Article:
‘You cat looks exactly like ours. That same splodge of white on his back, like someone threw a paint brush at him.’
The black and white cat slowly raises his head and orientates himself to my voice, his eyes tightly closed, as if he understands the insult – and would like me to see that he understands – but chooses not to respond, conserving his energy instead for the more important things in life, like sleeping. The moment passes; he gets back down to it.
‘He’s a funny old thing,’ whispers Derek. ‘A cussed creature. Does what he likes. Much like me.’
I’m glad about the cat. I mean – I like having animals around anyway, but in Derek’s case it’s a definite advantage. I’d been given plenty of cautionary notes about Derek beforehand. His new diagnosis of Parkinson’s disease, coming at a time of family problems generally. His self-discharge against advice. Self-neglect. Resistance to help. I’m calling round this morning ostensibly to dress a wound on his foot, but there’s more to it than that.
‘Of course, you are the boss of you,’ I’d said to him when he eventually answered the door. ‘You don’t have to do anything you don’t want to do. So long as you understand what it is you’re refusing, and what the consequences might be, you’re perfectly free to say no.’
It’s a speech I’ve used before, the verbal equivalent of putting the gun on the floor and backing up a little. It’s okay. I’m on your side.
‘Yes’ he said. ‘Well. Obviously.’
He talks softly and quickly through a fixed smile, his head tipped back and his eyes half-closed. Maybe it’s a combination of his illness and his natural character, but the effect is peculiarly unsettling, as if he’s using his very last reserves of sociability to maintain a pleasant appearance, like a light bulb connected to a failing generator, flickering on the edge of darkness.
I didn’t expect I’d make it over the threshold, but he’d shown me through to the sitting room, and that’s when I saw the cat.
‘He’s lovely’ I say.
‘There are foxes in the garden,’ whispers Derek. ‘They seem to get along.’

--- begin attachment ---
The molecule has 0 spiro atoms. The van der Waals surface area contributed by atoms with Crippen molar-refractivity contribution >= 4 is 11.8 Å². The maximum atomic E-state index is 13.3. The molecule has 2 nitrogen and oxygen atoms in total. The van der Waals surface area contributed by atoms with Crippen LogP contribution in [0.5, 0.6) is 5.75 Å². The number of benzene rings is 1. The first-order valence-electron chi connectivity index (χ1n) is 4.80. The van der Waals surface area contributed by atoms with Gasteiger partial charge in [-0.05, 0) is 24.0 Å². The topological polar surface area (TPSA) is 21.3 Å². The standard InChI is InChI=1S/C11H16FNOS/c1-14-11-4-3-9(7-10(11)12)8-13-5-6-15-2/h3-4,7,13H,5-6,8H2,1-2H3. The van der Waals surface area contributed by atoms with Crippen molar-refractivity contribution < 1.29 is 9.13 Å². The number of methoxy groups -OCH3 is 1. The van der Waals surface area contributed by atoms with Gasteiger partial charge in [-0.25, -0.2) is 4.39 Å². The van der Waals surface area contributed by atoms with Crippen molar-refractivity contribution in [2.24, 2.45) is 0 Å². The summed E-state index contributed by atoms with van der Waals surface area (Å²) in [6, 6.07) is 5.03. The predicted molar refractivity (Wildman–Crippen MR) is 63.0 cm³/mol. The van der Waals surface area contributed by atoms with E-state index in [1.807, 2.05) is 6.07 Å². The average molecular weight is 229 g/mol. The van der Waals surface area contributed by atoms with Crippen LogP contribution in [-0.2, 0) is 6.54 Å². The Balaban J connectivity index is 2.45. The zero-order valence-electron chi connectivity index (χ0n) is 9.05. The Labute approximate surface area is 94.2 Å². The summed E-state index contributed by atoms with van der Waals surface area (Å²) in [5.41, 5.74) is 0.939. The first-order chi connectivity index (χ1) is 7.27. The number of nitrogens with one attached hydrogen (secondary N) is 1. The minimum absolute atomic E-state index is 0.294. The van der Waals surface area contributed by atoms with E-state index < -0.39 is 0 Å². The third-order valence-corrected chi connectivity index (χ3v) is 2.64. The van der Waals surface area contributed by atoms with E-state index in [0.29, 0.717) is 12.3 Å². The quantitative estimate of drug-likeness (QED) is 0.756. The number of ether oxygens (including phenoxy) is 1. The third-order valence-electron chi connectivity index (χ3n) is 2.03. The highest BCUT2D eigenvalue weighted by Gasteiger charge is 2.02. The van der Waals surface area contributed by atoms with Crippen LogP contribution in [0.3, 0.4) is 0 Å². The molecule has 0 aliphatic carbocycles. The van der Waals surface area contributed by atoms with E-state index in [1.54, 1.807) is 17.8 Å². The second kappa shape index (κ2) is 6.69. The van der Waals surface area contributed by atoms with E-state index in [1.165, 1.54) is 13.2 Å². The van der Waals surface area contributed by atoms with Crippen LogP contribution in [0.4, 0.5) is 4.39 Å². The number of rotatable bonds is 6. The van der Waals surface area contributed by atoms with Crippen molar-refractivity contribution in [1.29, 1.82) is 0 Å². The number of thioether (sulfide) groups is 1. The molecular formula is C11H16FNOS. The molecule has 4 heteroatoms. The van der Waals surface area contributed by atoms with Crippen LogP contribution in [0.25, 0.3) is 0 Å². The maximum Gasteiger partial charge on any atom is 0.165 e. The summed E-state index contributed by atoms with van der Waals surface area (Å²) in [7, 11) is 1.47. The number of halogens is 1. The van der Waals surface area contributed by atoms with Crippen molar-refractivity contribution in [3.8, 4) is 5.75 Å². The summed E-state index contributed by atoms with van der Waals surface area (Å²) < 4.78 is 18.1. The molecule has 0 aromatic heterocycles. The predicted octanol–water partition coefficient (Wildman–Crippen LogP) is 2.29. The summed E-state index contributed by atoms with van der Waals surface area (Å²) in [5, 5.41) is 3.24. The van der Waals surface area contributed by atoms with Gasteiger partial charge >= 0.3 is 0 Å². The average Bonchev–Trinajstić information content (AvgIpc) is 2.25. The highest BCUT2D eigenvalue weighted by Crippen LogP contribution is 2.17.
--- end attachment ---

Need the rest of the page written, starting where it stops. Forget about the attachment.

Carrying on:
I ask him about his time in hospital while I bandage his foot.
‘Dreadful’ he says. ‘Jabbed and prodded all hours of the day and night. No explanations. No introductions. Bullies and fools the lot of them. I’d had enough. I walked out. Probably should have stayed. So long as they leave me alone. I don’t care.’
He smiles down at me.
‘How does it look?’ he says.
Derek’s wife Barbara comes in and although she seems perfectly pleasant the atmosphere changes. He shrinks a little into himself. She unpacks her shopping bags – sandwich packs, bags of crisps, milk, snacks. ‘Don’t mind me,’ she says.
‘We won’t,’ says Derek.
There’s a knock on the front door and Barbara goes to answer it.
‘Oh God’ says Derek.
Barbara shows someone in, a tall, brisk woman with an armful of files and folders and a blue NHS lanyard round her neck.
‘Oh! Hello there!’ she says to me.
‘I’m Jim from the community health team,’ I say, ‘come to dress Derek’s foot.’
‘Great!’ she says. ‘Excellent! Well – I’m Ruby, the social worker. Do you mind if I put my stuff on the counter?’ She unloads her files and things amongst the shopping, then turns to Derek, looming over him, supporting her weight with both hands on her knees, her ID card swinging in the space between them. She speaks slowly and loudly, for some reason.
‘Hello there, Derek. I’m Ruby. The Social Worker. Lovely to meet you.’
Derek leans away, his smile even more ghastly.
He draws back his foot.
‘Just let me get this last bit of tape on…’ I say.
‘We’re done,’ he says.